Liza Fesses Up

BY Michael Joseph Gross

October 11 2010 4:00 AM ET

LIZA MINNELLI X390 CONDE NAST ARCHIVES (RESTRICTED USE) | ADVCOATE.COM Leaving aside gay Hollywood and her mother’s gay following, there were at least two central facts about her family that might have given the young Liza a clue that some men loved men. I ask, “In your family, was there ever any discussion of your grandfather [Frank Gumm, Judy Garland’s father] being gay?”

“No, it was none of my business.”

“So you didn’t discuss it?”

“It was none of my business.”

“How about your father?”

Her eyebrows scrunch: “But he wasn’t…” Her voice trails off into a silence that stretches until it’s clear she’s not going to break it.

I say, “Your dad wasn’t gay?”

Breezily, she answers, “Well, honey, he was married four times. And you should have seen the pictures he painted of naked women!”

Minnelli’s first marriage, from 1967 to 1974, was to a gay man: Peter Allen, a former protégé of her mother’s, whose pop hits included “Arthur’s Theme (Best That You Can Do)” and “I Honestly Love You” and whose life inspired the musical The Boy From Oz.

When I ask Minnelli if she knew Allen was gay when she married him, she says, “No, no, of course I didn’t.” How did she find out? “Oh, well, you know, people say things, and somebody said, ‘I think he’s…’ And I asked him about it, and he said that yes, there was that, but that he loved me. And I loved him, and we decided to try it, and we got married, and we tried so hard, but then it didn’t work. But we stayed close, always, always, and of course I was with him at the end.” Allen died of AIDS complications in 1992.

Minnelli says she first became aware of AIDS when she invited Rock Hudson to be her date for a charity dinner. “When he showed up he looked so ill, something was wrong, but of course you can’t say, ‘You look bad.’ But then I began to hear more about the disease, and I called Elizabeth Taylor, and I said, ‘Elizabeth, something is wrong. Something is happening, and people are not talking about it enough, and we have to do something.’ And so we did, and that helped lead to amfAR [the American Foundation for AIDS Research]. And then it became a movement.”

This was not, of course, the first time that a member of her family was associated with a great leap forward in the gay movement. The Stonewall riots took place in the early morning hours of the day after Judy Garland’s funeral, and though most historians deny any causal relationship between the events, the idea of a connection remains part of the Stonewall legend. When I ask Minnelli what she thinks of that story, she says, “You know, I never even heard about it until years later,” and her friend speaks up for the first time since we all sat down. She asks, “What’s Stonewall?”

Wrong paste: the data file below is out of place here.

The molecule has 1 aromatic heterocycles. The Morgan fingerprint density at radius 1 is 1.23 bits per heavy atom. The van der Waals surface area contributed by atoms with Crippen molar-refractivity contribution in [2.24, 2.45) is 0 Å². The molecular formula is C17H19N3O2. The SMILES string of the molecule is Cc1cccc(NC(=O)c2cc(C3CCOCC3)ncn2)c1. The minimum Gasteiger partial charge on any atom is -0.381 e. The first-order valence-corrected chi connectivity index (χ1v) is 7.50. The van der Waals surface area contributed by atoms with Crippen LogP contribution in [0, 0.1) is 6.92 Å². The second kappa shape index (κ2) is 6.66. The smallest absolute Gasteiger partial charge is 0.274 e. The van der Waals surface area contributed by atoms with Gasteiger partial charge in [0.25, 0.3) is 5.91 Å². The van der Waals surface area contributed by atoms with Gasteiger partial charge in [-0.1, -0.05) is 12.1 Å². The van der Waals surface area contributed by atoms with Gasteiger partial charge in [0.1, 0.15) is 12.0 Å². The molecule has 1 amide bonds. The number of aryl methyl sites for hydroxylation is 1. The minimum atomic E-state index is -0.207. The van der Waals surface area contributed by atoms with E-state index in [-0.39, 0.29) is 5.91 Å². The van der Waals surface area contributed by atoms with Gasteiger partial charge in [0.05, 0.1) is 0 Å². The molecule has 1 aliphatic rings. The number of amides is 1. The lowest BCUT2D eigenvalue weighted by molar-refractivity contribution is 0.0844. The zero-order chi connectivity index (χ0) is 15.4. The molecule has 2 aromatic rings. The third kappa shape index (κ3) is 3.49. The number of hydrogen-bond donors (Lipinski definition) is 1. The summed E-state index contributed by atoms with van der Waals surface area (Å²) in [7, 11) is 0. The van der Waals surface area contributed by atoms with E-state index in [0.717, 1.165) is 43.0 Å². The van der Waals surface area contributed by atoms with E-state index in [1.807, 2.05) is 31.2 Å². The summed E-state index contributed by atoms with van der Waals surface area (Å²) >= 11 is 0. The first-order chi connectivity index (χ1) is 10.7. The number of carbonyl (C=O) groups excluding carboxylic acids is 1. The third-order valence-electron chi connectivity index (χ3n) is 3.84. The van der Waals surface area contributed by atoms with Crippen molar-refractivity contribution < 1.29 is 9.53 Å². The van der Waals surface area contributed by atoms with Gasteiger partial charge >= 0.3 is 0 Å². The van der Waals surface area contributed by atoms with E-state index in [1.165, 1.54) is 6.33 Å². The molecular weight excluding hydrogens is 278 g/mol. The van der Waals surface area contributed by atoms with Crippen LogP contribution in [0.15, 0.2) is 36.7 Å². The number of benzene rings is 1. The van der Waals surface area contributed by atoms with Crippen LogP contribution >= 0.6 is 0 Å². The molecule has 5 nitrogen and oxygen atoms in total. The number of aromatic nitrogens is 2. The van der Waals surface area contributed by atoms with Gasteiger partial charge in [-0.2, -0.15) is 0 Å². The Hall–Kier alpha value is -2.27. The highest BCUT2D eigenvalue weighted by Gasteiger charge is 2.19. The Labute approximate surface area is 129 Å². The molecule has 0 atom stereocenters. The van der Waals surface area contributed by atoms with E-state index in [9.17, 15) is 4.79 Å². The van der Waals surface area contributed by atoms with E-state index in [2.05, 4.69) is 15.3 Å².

To me, Minnelli says, “Tell her what Stonewall is.”

I say, “You tell her.”

This is Liza Minnelli’s version of the birth of the gay rights movement: “Well, Stonewall was a bar for gay people, downtown, and I think it might even still be there. And just after my mother died all these people had gathered there, including some drag queens, and I think they were listening to her songs on the jukebox, and they were sad. And then the police came and told them to get out, and they said, ‘No, we are listening to our music,’ and it meant a lot to them, my mother’s music. But the police said, ‘Get out,’ and they said, ‘No!’ And this was the first time, ever, that they said, ‘No!’ And there was a fight, and it was in the newspapers, so people finally knew about this struggle. And that”—here, Minnelli pauses for effect, raises her right hand from her lap, and traces an arc—a rainbow?—in the air—“was how the movement began.”

After a beat she adds, “Or so the story goes. Nobody knows if it’s true. But it’s what I heard. I was in the middle of all the preparations for the funeral, and somebody said, ‘This has happened, and it’s so exciting,’ and I was so proud, and I thought, well, something good can come of this too.”

The careful reader will have noticed at least two problems in the preceding section. Problem number 1 is that Minnelli first said that she did not know Allen was gay when she married him, and then she said she did. Problem number 2 is that Minnelli first said that she didn’t hear about Stonewall until years later, and then she said she heard about it as it happened.

In neither case did I ask her to square the statements. And though it would be easy to speculate, it’s hard to know what to make of the discrepancies, except to say that each contradiction gives a glimpse of how even the most intimate aspects of a star’s life can become infused with legend.

































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